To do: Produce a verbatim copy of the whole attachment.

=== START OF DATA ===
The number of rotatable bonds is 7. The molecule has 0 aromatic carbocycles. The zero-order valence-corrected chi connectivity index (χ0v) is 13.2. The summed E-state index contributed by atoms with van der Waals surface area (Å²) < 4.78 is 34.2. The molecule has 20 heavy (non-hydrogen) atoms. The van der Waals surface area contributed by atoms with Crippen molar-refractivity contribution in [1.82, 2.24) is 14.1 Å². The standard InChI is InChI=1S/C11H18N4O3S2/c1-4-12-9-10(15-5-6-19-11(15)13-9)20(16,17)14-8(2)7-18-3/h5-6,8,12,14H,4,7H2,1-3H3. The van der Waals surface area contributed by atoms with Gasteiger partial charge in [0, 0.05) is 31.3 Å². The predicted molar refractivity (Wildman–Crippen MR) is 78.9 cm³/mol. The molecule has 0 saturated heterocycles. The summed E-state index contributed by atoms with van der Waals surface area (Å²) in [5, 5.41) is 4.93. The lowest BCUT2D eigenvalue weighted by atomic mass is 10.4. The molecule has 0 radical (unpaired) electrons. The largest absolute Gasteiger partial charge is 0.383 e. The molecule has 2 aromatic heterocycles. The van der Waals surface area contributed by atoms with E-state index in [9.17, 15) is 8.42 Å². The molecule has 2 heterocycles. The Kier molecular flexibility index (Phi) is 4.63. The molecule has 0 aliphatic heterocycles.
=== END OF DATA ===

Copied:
The number of rotatable bonds is 7. The molecule has 0 aromatic carbocycles. The zero-order valence-corrected chi connectivity index (χ0v) is 13.2. The summed E-state index contributed by atoms with van der Waals surface area (Å²) < 4.78 is 34.2. The molecule has 20 heavy (non-hydrogen) atoms. The van der Waals surface area contributed by atoms with Crippen molar-refractivity contribution in [1.82, 2.24) is 14.1 Å². The standard InChI is InChI=1S/C11H18N4O3S2/c1-4-12-9-10(15-5-6-19-11(15)13-9)20(16,17)14-8(2)7-18-3/h5-6,8,12,14H,4,7H2,1-3H3. The van der Waals surface area contributed by atoms with Gasteiger partial charge in [0, 0.05) is 31.3 Å². The predicted molar refractivity (Wildman–Crippen MR) is 78.9 cm³/mol. The molecule has 0 saturated heterocycles. The summed E-state index contributed by atoms with van der Waals surface area (Å²) in [5, 5.41) is 4.93. The lowest BCUT2D eigenvalue weighted by atomic mass is 10.4. The molecule has 0 radical (unpaired) electrons. The largest absolute Gasteiger partial charge is 0.383 e. The molecule has 2 aromatic heterocycles. The van der Waals surface area contributed by atoms with E-state index in [9.17, 15) is 8.42 Å². The molecule has 2 heterocycles. The Kier molecular flexibility index (Phi) is 4.63. The molecule has 0 aliphatic heterocycles.